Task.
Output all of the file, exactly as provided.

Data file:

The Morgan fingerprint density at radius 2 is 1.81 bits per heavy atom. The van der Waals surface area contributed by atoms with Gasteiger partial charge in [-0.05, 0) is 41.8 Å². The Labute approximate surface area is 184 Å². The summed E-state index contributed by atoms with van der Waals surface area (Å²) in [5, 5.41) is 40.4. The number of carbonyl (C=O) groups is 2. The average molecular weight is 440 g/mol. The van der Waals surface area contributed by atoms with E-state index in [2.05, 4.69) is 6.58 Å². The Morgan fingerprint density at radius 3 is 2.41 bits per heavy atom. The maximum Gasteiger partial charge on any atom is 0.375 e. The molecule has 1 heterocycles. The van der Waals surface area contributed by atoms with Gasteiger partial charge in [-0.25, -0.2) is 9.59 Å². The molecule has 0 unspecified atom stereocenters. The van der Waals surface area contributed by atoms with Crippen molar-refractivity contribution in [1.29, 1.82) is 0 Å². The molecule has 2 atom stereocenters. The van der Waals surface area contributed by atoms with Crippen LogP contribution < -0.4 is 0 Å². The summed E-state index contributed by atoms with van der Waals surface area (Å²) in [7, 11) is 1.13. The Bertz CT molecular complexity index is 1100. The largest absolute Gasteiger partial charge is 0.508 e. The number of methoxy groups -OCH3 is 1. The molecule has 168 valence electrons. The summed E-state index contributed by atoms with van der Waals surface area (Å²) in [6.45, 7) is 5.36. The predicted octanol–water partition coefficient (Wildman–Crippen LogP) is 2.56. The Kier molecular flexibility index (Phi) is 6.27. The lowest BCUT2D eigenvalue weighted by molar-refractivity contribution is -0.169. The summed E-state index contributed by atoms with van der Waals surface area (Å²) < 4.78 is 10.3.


The Morgan fingerprint density at radius 2 is 1.81 bits per heavy atom. The van der Waals surface area contributed by atoms with Gasteiger partial charge in [-0.05, 0) is 41.8 Å². The Labute approximate surface area is 184 Å². The summed E-state index contributed by atoms with van der Waals surface area (Å²) in [5, 5.41) is 40.4. The number of carbonyl (C=O) groups is 2. The average molecular weight is 440 g/mol. The van der Waals surface area contributed by atoms with E-state index in [2.05, 4.69) is 6.58 Å². The Morgan fingerprint density at radius 3 is 2.41 bits per heavy atom. The maximum Gasteiger partial charge on any atom is 0.375 e. The molecule has 1 heterocycles. The van der Waals surface area contributed by atoms with Gasteiger partial charge in [-0.25, -0.2) is 9.59 Å². The molecule has 0 unspecified atom stereocenters. The van der Waals surface area contributed by atoms with Crippen molar-refractivity contribution in [1.29, 1.82) is 0 Å². The molecule has 2 atom stereocenters. The van der Waals surface area contributed by atoms with Crippen LogP contribution < -0.4 is 0 Å². The summed E-state index contributed by atoms with van der Waals surface area (Å²) in [7, 11) is 1.13. The Bertz CT molecular complexity index is 1100. The largest absolute Gasteiger partial charge is 0.508 e. The number of methoxy groups -OCH3 is 1. The molecule has 168 valence electrons. The summed E-state index contributed by atoms with van der Waals surface area (Å²) in [6.45, 7) is 5.36. The predicted octanol–water partition coefficient (Wildman–Crippen LogP) is 2.56. The Kier molecular flexibility index (Phi) is 6.27. The lowest BCUT2D eigenvalue weighted by molar-refractivity contribution is -0.169. The summed E-state index contributed by atoms with van der Waals surface area (Å²) < 4.78 is 10.3.